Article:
Editor's note:

Catholics and oth­er fans of Fran­cis of Assisi will be cel­e­brat­ing the sain­t’s feast day this week, so we thought it was a good time to share a bit from Richard Fos­ter’s Streams of Liv­ing Water about why St. Fran­cis was an exem­plar of the Charis­mat­ic Tra­di­tion (Spir­it-filled Life). Enjoy!

—Renovaré Team

Excerpt from Streams of Living Water

Every time I con­sid­er the Charis­mat­ic Stream I think of Francesco, a young man who lived at the height of the Mid­dle Ages. He was born and raised in Italy, but French influ­ences were also promi­nent from the out­set. His giv­en name at birth was actu­al­ly Gio­van­ni, but when his father, Pietro Bernadone, returned from a busi­ness trip to France, he imme­di­ate­ly changed the child’s name to Francesco, the Lit­tle French­man.” His moth­er, Pica, was French, and Francesco learned his mother’s native tongue at her knee. He par­tic­u­lar­ly loved the French bal­lads pop­u­lar­ized by rov­ing troubadours.

Before the Hound of Heav­en con­quered his heart, Francesco was the fun-lov­ing leader of a frol­ick­ing group of young men from the area. His first biog­ra­ph­er, Placid Her­mann, notes, Up to the twen­ty-fifth year of his age, he squan­dered and wast­ed his time mis­er­ably. Indeed, he out­did all his con­tem­po­raries in van­i­ties and he came to be a pro­mot­er of evil and was more abun­dant­ly zeal­ous for all kinds of foolishness.”

In his ear­ly twen­ties Francesco left home to fight in a bloody skir­mish with a neigh­bor­ing city, where he was tak­en as a pris­on­er of war. A one-year incar­cer­a­tion there, along with a one-year con­va­les­cence back home, proved to be a crit­i­cal turn­ing point. Dur­ing these dark, lone­ly months Francesco expe­ri­enced an ever-grow­ing, ever-deep­en­ing, con­vert­ing grace. Liv­ing as a her­mit beside the tum­ble-down, near­ly aban­doned church of San Dami­ano, he heard the debar Yah­weh (the word of the Lord) — Rebuild my church” — com­ing from the church cru­ci­fix. This Francesco did, at first by lit­er­al­ly repair­ing the ruined walls of San Dami­ano and then by under­tak­ing the far greater task of rebuild­ing the spir­i­tu­al heart of the church — a rebuild­ing that was des­per­ate­ly needed.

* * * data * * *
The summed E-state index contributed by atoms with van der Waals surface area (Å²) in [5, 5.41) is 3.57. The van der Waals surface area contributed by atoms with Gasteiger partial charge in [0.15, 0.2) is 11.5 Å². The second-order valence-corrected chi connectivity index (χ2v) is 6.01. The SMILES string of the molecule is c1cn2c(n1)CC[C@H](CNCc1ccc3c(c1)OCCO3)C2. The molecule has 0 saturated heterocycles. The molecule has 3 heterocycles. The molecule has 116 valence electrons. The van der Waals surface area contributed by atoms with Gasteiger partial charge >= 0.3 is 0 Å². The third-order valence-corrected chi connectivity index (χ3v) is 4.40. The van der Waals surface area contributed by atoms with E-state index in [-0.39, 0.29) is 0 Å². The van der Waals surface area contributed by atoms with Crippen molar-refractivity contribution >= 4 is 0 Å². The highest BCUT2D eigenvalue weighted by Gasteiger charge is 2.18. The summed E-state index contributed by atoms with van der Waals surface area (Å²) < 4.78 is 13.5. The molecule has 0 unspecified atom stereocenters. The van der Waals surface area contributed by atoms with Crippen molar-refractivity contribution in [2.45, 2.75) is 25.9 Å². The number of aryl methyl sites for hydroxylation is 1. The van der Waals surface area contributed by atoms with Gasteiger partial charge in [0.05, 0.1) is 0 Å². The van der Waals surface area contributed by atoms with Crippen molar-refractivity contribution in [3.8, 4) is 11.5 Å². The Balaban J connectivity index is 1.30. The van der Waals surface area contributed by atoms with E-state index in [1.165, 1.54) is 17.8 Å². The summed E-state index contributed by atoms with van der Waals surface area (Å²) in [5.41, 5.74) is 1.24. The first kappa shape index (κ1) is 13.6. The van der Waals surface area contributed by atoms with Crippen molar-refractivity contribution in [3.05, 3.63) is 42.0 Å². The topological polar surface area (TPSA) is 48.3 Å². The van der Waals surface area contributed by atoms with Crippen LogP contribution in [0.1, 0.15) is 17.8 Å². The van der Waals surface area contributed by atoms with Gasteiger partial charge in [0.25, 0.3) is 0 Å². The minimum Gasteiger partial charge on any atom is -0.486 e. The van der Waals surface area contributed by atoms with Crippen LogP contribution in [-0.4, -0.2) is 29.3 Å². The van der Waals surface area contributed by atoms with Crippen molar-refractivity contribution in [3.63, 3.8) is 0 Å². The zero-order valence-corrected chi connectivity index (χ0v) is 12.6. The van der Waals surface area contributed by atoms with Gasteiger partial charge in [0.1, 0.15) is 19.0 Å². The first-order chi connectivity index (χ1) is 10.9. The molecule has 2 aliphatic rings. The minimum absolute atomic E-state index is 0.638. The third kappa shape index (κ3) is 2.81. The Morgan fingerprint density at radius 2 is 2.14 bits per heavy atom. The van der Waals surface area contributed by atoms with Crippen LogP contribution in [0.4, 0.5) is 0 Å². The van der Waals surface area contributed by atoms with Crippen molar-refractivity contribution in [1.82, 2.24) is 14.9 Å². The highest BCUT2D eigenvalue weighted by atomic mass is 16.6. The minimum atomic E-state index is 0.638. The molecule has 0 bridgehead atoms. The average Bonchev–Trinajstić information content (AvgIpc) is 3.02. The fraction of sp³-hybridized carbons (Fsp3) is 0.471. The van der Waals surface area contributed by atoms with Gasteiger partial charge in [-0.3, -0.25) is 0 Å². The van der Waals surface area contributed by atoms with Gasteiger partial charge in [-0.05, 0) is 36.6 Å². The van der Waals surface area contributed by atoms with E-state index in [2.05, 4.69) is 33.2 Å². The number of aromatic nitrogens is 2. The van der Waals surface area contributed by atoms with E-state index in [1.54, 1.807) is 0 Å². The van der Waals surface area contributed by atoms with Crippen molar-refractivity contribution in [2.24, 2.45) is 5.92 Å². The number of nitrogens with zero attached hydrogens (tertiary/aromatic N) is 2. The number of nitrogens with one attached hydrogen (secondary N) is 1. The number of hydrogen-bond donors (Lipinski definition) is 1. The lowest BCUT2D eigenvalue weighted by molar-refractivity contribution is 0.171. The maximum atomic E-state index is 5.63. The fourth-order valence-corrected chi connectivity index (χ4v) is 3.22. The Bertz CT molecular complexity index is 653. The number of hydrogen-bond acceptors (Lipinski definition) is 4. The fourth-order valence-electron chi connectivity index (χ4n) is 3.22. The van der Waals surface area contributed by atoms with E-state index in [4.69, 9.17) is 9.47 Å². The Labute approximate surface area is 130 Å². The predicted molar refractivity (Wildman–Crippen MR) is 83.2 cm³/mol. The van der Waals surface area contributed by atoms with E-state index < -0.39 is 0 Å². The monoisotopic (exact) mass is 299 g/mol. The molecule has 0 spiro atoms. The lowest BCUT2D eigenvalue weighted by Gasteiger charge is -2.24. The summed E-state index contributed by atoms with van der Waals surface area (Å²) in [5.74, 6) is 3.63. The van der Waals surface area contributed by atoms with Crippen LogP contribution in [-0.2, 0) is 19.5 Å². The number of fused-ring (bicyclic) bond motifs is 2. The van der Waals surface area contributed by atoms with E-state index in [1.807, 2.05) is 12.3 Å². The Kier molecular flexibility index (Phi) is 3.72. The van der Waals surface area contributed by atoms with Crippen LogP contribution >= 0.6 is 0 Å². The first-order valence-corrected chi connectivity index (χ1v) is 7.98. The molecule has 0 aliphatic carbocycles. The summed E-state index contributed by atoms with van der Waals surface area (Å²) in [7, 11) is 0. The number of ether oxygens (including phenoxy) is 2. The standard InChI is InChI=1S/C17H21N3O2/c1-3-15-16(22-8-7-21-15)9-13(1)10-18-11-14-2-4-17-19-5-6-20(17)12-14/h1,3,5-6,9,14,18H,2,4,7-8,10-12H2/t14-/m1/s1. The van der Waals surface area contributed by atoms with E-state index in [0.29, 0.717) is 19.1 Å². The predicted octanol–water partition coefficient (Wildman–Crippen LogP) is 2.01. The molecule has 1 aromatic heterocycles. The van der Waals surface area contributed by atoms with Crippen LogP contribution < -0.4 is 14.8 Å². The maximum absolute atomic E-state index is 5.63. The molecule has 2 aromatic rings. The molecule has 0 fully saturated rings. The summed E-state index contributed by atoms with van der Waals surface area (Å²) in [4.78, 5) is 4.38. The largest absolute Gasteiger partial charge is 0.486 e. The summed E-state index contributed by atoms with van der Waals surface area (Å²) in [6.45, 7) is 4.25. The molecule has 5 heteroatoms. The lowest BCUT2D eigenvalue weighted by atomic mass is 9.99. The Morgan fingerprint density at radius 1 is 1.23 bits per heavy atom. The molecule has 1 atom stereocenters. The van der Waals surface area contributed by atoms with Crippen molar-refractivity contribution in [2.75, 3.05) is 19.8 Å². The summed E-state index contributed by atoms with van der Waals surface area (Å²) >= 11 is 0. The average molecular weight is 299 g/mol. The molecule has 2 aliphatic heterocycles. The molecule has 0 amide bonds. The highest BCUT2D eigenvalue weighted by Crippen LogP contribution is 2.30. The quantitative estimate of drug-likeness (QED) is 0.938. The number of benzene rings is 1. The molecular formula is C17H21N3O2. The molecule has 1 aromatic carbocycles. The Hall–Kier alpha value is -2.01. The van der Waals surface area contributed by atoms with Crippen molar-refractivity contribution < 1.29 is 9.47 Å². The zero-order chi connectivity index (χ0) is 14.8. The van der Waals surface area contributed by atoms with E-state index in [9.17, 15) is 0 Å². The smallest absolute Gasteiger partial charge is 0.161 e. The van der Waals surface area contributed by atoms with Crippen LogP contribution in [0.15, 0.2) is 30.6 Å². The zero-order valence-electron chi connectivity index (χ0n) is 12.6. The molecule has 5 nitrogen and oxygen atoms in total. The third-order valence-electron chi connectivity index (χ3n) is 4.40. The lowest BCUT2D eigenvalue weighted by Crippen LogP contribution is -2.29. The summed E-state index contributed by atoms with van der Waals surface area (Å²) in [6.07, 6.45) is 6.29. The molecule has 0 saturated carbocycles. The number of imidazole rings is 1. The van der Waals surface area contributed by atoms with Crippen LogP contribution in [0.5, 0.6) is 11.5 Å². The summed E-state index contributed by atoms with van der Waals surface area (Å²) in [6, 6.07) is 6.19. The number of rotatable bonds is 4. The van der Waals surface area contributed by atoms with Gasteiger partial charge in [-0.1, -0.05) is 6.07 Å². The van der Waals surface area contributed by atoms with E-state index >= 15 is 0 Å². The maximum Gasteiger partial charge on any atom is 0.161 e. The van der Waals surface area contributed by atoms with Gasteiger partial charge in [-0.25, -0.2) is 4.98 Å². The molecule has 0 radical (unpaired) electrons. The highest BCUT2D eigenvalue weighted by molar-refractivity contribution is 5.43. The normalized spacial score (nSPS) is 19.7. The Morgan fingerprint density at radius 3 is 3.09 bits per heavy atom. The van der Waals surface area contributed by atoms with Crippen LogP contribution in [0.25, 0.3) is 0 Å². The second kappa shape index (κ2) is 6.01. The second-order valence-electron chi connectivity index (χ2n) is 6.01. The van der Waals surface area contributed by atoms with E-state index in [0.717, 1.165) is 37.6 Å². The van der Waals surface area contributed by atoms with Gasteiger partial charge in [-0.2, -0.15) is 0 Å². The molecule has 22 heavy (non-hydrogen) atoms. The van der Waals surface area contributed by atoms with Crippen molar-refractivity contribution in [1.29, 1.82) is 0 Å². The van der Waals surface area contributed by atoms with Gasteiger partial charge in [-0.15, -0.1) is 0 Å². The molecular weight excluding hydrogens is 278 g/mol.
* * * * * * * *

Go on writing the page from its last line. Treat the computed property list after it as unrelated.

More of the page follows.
Pietro Bernadone was livid about Francesco’s new life, espe­cial­ly the young man’s lav­ish gen­eros­i­ty to the poor with Pietro’s hard-earned mon­ey. Final­ly, in an act of des­per­a­tion, he hauled his recal­ci­trant son before the local bish­op, demand­ing jus­tice. Francesco respond­ed by renounc­ing all claims to his father’s estate and return­ing all goods — includ­ing the clothes off his back, so that he stood naked before the bish­op. He then turned to Pietro Bernadone, say­ing, accord­ing to Her­mann, Until now I called you my father, but from now on I can say with­out reserve, Our Father who art in heav­en.’ He is all my wealth and I place all my con­fi­dence in him.” 

And so, mind­ful of the jug­glers that accom­pa­nied the French trou­ba­dours, Francesco declared that he was Le Jon­gleur de Dieu, liv­ing in utter pover­ty and wan­der­ing through the towns and vil­lages, preach­ing the gospel. Many of the young men who had been part of his thrill-seek­ing cir­cle in ear­li­er days joined him. Anoth­er per­son joined him too — Clare Favarone, a well-to-do young lady from Francesco’s home­town. Thus began one of the great spir­i­tu­al move­ments of history. 

The sto­ry of that move­ment is so well known that by now you have prob­a­bly guessed that the Francesco I have been telling you about is none oth­er than the lit­tle, poor man of Assisi, St. Fran­cis. What an extra­or­di­nary sto­ry! What a pow­er­ful influence! 

To find out more about why Richard Fos­ter sees Fran­cis of Assisi as a piv­otal fig­ure in the Charis­mat­ic Tra­di­tion, join us on Friday.

Starting Soon: The 2020-21 Renovaré Book Club

An inten­tion­al way to read for trans­for­ma­tion not just infor­ma­tion. Runs Sep­tem­ber 2020 through May 2021.

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